Offshore workers are being asked if they would be “comfortable” flying in the same type of North Sea helicopter that crashed off Norway killing 13 people last year.
Airbus chief executive Tom Enders said he is “hopeful” that Norway and the UK’s ban on Super Pumas, imposed in the aftermath of the tragedy, would be lifted soon.
And now the French firm is looking to gauge public opinion following a safety overhaul.
Last night safety watchdogs said there was “no question” that the survey was part of an attempt to bring the Super Puma aircraft back to the UK oil and gas industry.
And they claim the workforce has already made it clear that they have lost faith in the safety of the aircraft.
Different variants of the Super Puma have been involved in a number of ditchings in recent years, including two fatal North Sea accidents which claimed a total of 20 lives.
The three main UK helicopter operators, Bristow, CHC and Babcock, have now mothballed or disposed of their affected fleets and switched to alternatives, such as the Sikorsky S92 which can only hold 19 passengers compared to the 24 seats in the Super Pumas.
But last night one Aberdeen-based operator did not rule out returning the 225s to service.
They said it would only be considered if the flight ban was lifted and their clients approved.
Another operator confirmed it had no Super Pumas in its fleet and said it had no intention of reintroducing them.
The UK’s Civil Aviation Authority has confirmed that the ban remains in place.
And Norway’s flight safety watchdog said it would remain in effect until the authorities are “absolutely” sure the aircraft are safe to fly.
Les Linklater, executive director of Step Change in Safety, said a “phenomenal” amount of work would need to be done to restore workforce confidence.
He said that even if the CAA lifted the ban, there would likely be a long period of readjustment before the Super Pumas started flying again over the North Sea. He said: “The workforce, from way back to the fatal accident in 2009, have really clearly expressed their opinions about this aircraft and the family of Super Pumas.
“There is no member of the workforce who is overly keen to see this aircraft being reintroduced.
“We’ve had a series of recurring events, be it the fatal crashes here or in Norway. We’ve seen gearbox and technical issues that have led to the aircraft going into the water, and sadly the loss of life.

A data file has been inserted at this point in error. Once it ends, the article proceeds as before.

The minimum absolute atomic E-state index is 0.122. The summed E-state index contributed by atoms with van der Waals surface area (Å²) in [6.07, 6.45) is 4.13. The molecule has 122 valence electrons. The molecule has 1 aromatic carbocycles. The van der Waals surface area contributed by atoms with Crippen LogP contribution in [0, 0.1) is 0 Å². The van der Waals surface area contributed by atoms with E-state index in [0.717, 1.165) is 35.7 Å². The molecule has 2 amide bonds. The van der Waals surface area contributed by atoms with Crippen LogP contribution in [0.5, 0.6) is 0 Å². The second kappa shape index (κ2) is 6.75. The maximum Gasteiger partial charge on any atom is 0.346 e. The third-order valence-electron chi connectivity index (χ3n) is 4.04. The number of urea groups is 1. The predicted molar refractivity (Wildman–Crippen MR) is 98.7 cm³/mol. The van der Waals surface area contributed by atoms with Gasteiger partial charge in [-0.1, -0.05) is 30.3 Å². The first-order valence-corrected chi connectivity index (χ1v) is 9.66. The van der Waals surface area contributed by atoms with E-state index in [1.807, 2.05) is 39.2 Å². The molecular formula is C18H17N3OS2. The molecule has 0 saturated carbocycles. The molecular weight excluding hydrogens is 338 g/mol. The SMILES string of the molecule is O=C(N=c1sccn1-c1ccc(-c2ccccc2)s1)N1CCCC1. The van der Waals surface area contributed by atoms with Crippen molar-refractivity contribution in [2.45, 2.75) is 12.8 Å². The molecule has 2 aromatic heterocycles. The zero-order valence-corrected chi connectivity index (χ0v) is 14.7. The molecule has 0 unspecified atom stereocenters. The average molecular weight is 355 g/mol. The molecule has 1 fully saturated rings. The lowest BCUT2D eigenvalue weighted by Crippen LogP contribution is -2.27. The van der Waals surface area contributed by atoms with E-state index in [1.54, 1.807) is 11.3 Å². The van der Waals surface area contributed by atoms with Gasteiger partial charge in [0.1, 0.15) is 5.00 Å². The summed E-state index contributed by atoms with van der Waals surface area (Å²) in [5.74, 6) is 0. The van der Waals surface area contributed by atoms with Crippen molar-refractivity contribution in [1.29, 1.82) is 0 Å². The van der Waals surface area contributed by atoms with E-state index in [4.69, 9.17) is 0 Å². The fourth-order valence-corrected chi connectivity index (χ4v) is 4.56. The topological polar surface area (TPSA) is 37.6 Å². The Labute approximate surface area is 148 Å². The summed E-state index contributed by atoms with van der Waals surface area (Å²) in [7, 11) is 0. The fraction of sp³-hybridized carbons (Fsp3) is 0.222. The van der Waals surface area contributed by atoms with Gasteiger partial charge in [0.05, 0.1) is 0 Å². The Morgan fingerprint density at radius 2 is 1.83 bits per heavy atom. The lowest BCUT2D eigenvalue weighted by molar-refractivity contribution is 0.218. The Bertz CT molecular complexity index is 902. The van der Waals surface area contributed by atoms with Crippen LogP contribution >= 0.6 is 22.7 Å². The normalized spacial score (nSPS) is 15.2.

“And the workforce continue to express concerns about the internal cabin space as it’s perceived to be more cramped than other aircraft types.”
He added: “The survey itself is fairly innocuous but you’ve got to be willing to do something with the feedback.
“You have to believe, at some point in the future of this aircraft, sufficient evidence and research will be done to demonstrate to the regulators that it is safe to fly.
“That doesn’t mean it will return but it does mean the CAA’s position may change. It’s then up to the workforce and industry if they have the appetite to fly this aircraft – and do we have the confidence to ask people to get into the back?”
Norwegian operator Statoil said previously it will not use Super Puma helicopters even if the flight ban is lifted. The operator stood by the statement last night.
Airbus has lost its market share of offshore helicopter transfers in the UK and Norway since a flight ban was imposed last year on the back of the Norway crash. The aircraft, and its sister AS332L2 model, have been banned from flying in the UK and Norway since October.
This is despite European air safety watchdog EASA lifting restrictions on commercial flights that were imposed in the aftermath of the Norway crash.
French firm Airbus, formerly known as Eurocopter, is seeking feedback over safety improvements made to the aircraft since then.
A spokesman said that any potential return to service for the Super Pumas was entirely in the hands of the CAA.
The spokesman said: “Airbus Helicopters has launched an online helicopter users’ survey.
“We are keen to hear directly from these users, mainly pilots and passengers, regarding their thoughts on helicopter features in general and the H225 in particular.
“This broad and valuable feedback is key to helping us address the concerns, priorities and requirements of those who use our helicopters on a daily basis.”
The Offshore Co-ordinating Group, which represents all manner of offshore employees, said in a statement it was “surprised” at the content of the survey and “disappointed” that it had not been consulted.
However the collective, whose members include Unite, GMB, RMT, Nautilus, and pilots union Balpa, encouraged North Sea workers to make their feelings known.
A spokesman for CHC Helicopters said that the firm did not have any Super Pumas in its UK fleet.
Babcock said: “All decisions regarding aircraft types are always taken in close consultation with our customers”.
Bristow declined to comment.
Recommended for you
Read the latest opinion pieces from our Energy Voice columnists
- Opinion: Changed days for operators and the supply chain?
- Does the UK’s subsea industry actually belong to the UK?
- Opinion: Ruling finally gives clarity over evidence for North Sea prohibition appeals
- Opinion: Scrap the shady underbelly of offshore industry
- Can The Shale Boom Avoid These Bottlenecks?